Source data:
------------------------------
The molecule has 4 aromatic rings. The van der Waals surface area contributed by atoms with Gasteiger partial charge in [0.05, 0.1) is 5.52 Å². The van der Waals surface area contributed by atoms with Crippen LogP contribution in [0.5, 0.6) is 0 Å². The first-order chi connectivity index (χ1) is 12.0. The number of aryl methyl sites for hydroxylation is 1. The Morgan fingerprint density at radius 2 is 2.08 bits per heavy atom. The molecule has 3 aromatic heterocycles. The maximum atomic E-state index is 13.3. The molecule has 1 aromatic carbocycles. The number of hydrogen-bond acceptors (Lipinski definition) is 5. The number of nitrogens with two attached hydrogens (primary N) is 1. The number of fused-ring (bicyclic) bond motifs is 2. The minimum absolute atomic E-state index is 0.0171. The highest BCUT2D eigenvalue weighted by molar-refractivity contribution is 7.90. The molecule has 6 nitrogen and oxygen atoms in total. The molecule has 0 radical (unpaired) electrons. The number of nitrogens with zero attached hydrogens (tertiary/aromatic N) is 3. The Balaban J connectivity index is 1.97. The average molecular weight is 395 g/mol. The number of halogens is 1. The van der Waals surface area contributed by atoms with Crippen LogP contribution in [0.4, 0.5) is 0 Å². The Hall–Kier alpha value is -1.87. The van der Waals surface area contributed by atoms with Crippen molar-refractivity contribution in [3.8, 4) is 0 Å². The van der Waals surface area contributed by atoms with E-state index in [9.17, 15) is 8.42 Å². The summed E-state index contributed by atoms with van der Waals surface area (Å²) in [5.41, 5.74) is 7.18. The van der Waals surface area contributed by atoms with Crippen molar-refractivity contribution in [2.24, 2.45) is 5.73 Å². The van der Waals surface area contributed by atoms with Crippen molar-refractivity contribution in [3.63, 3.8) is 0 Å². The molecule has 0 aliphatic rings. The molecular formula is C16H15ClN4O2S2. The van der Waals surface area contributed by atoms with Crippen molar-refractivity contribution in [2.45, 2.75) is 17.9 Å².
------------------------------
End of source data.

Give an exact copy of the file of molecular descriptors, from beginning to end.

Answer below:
The molecule has 4 aromatic rings. The van der Waals surface area contributed by atoms with Gasteiger partial charge in [0.05, 0.1) is 5.52 Å². The van der Waals surface area contributed by atoms with Crippen LogP contribution in [0.5, 0.6) is 0 Å². The first-order chi connectivity index (χ1) is 12.0. The number of aryl methyl sites for hydroxylation is 1. The Morgan fingerprint density at radius 2 is 2.08 bits per heavy atom. The molecule has 3 aromatic heterocycles. The maximum atomic E-state index is 13.3. The molecule has 1 aromatic carbocycles. The number of hydrogen-bond acceptors (Lipinski definition) is 5. The number of nitrogens with two attached hydrogens (primary N) is 1. The number of fused-ring (bicyclic) bond motifs is 2. The minimum absolute atomic E-state index is 0.0171. The highest BCUT2D eigenvalue weighted by molar-refractivity contribution is 7.90. The molecule has 6 nitrogen and oxygen atoms in total. The molecule has 0 radical (unpaired) electrons. The number of nitrogens with zero attached hydrogens (tertiary/aromatic N) is 3. The Balaban J connectivity index is 1.97. The average molecular weight is 395 g/mol. The number of halogens is 1. The van der Waals surface area contributed by atoms with Crippen LogP contribution in [0.4, 0.5) is 0 Å². The Hall–Kier alpha value is -1.87. The van der Waals surface area contributed by atoms with Crippen molar-refractivity contribution in [3.8, 4) is 0 Å². The van der Waals surface area contributed by atoms with E-state index in [9.17, 15) is 8.42 Å². The summed E-state index contributed by atoms with van der Waals surface area (Å²) in [5.41, 5.74) is 7.18. The van der Waals surface area contributed by atoms with Crippen molar-refractivity contribution in [2.24, 2.45) is 5.73 Å². The van der Waals surface area contributed by atoms with Crippen molar-refractivity contribution in [3.63, 3.8) is 0 Å². The molecule has 0 aliphatic rings. The molecular formula is C16H15ClN4O2S2. The van der Waals surface area contributed by atoms with Crippen molar-refractivity contribution in [2.45, 2.75) is 17.9 Å².